The mean age at MDR-TB treatment initiation in EC was 37.3 years and in KZN, 34 years (p=0.004) and the mean weight was 50.3 kg and 52.8 kg respectively (p=0.017). Hundred and ten (49%) of patients in EC and 103 (52%) in KZN (p=0.515) were male. Unemployment in the EC and KZN patients was 150 (67%) and 130 (66%) respectively (p=0.965). The majority of patients had a prior TB episode before their MDR-TB episode started (EC: 206 (92%); KZN: 187 (95%); p= 0.224) and only 8 patients were previously treated with second-line TB treatment. More than half of the patients in both provinces were HIV positive (EC: 120 (54%); KZN: 110 (56%); p=0.352) and the majority of them were smear positive at MDR-TB initiation (EC: 189 (84%); KZN: 174 (88%); p=0.329).
The mean number of drugs used in the MDR-TB treatment episode in both provinces was 8 drugs and the mean number of drugs that was effective during the treatment episode was 4. A drug was considered effective for treatment if it was recognized for the treatment of TB; if the patient never received the drug during a prior TB episode or received it for less than 3 months during a prior TB episode and if the patient was not resistant to the particular drug. Group 5 drugs were not considered to be effective since the efficacy of those drugs has not been determined yet.
From the baseline first-line and second-line DSTs performed by CDC, it was found that 85 (64%) of patients from EC and 34 (34%) in KZN were resistant to all four first-line drugs (rifampicin; isoniazid; streptomycin; ethambutol). Twenty six (20%) from EC were resistant to one fluoroquinolone (ciprofloxacin or ofloxacin) and 6 (6%) in KZN. Sixty seven (51%) of patients in EC were resistant to one injectable drug (kanamycin; amikacin; capreomycin) compared to 11 (11%) in KZN. 65 (49%) of patients in EC were found to be resistant to all 3 injectable drugs compared to only 8 (8%) in KZN. Twenty two (17%) of the patients in EC were found to have XDR-TB and 6 patients in KZN.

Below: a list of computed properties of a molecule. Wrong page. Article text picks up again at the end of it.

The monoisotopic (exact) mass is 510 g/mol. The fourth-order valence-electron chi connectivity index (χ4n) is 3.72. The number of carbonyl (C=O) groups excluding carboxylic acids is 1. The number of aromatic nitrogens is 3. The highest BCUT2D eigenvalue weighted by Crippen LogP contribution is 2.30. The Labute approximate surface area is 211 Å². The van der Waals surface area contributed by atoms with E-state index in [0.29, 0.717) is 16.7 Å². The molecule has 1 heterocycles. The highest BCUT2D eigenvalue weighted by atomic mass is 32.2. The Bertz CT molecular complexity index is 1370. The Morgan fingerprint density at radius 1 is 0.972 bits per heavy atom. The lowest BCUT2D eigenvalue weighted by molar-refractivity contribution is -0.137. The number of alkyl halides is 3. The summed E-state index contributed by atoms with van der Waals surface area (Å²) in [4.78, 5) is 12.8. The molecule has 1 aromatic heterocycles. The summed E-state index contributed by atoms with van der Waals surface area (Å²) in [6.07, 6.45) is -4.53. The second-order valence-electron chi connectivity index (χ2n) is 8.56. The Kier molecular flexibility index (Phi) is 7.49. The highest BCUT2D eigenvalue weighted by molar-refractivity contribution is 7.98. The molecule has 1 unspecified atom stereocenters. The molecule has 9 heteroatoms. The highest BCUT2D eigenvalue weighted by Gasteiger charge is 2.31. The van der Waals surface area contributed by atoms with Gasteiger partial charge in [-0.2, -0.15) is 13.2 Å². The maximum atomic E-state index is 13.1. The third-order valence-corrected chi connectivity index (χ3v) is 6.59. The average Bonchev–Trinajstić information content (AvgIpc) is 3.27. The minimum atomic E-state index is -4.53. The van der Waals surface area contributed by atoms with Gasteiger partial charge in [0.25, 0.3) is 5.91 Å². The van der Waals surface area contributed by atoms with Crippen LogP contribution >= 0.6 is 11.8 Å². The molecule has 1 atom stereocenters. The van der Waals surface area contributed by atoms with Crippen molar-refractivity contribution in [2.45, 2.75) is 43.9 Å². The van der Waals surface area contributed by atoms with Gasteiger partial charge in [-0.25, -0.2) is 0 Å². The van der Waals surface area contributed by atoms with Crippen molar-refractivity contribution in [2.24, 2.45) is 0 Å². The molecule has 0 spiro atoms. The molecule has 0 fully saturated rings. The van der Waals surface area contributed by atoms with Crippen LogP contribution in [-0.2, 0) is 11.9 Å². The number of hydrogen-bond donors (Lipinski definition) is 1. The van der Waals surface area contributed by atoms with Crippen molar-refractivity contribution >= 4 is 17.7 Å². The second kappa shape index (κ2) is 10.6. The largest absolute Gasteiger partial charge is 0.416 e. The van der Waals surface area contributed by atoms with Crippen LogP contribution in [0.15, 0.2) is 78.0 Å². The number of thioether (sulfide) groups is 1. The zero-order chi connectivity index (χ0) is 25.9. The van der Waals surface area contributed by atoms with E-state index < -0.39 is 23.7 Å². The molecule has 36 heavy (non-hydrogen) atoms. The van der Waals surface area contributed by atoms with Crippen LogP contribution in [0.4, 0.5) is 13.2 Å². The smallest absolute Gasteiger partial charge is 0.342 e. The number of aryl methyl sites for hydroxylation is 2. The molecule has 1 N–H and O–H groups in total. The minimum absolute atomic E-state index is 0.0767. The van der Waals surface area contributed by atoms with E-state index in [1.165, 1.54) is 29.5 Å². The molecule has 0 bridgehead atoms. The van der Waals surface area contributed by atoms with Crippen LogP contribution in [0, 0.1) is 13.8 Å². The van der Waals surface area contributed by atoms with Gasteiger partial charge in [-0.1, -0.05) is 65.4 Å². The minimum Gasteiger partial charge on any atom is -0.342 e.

The turnaround time from specimen collection to culture reported and specimen collection to MDR-TB confirmation was more or less the same for both provinces. There was however a significant difference between the time MDR-TB was confirmed to MDR-TB treatment was initiated. In KZN the majority of patients were only started on treatment 22-67 days after MDR-TB was confirmed (Figure 2, Table 1).
KZN had a 53% cure rate compared to 15% in EC. The high drug resistance in EC, particularly to the injectable drugs could be a reason for the unfavourable treatment outcomes seen in the province. Also contributing to the better outcomes in KZN is the use of amikacin, which is considered to be a better drug than kanamycin. However, the time from DST report date to treatment initiation in KZN is a concern. A previous study conducted in KZN showed a high primary default rate that is linked to mortality before MDR-TB treatment initiation (2). In this same study it was concluded that mortality prior to treatment initiation is a source of bias towards improved treatment outcomes. Improved TB case detection and earlier and appropriate DR-TB treatment initiation should be considered as important indicators for health system effectiveness, not just favourable treatment outcomes. These two indicators of the health systems are important precursors for reducing mortality from TB.
The rapid time to treatment initiation in EC had no significant effect on the treatment outcomes, which emphasise the fact that early treatment initiation is just one side of the coin. The other obstacle that is faced is high baseline drug-resistance which leads to ineffective treatment and poor treatment outcomes. Already 49% of the EC patients in this study indicated baseline resistance to all three injectable drugs used in second-line DR-TB treatment. This means that for these particular patients, capreomycin cannot be used as a replacement drug. This calls for infection control measures to be strengthened to prevent the transmission of these strains.
The different treatment regimens in the two provinces could have had an impact on the treatment outcomes. The limited drugs need to be managed effectively to optimise their use. This can be done by testing for resistance at baseline and incorporating the better drug (for instance amikacin rather than kanamycin) in the regimen.
Note that the views expressed in this article are those of the author(s) and do not necessarily represent the views of PHASA.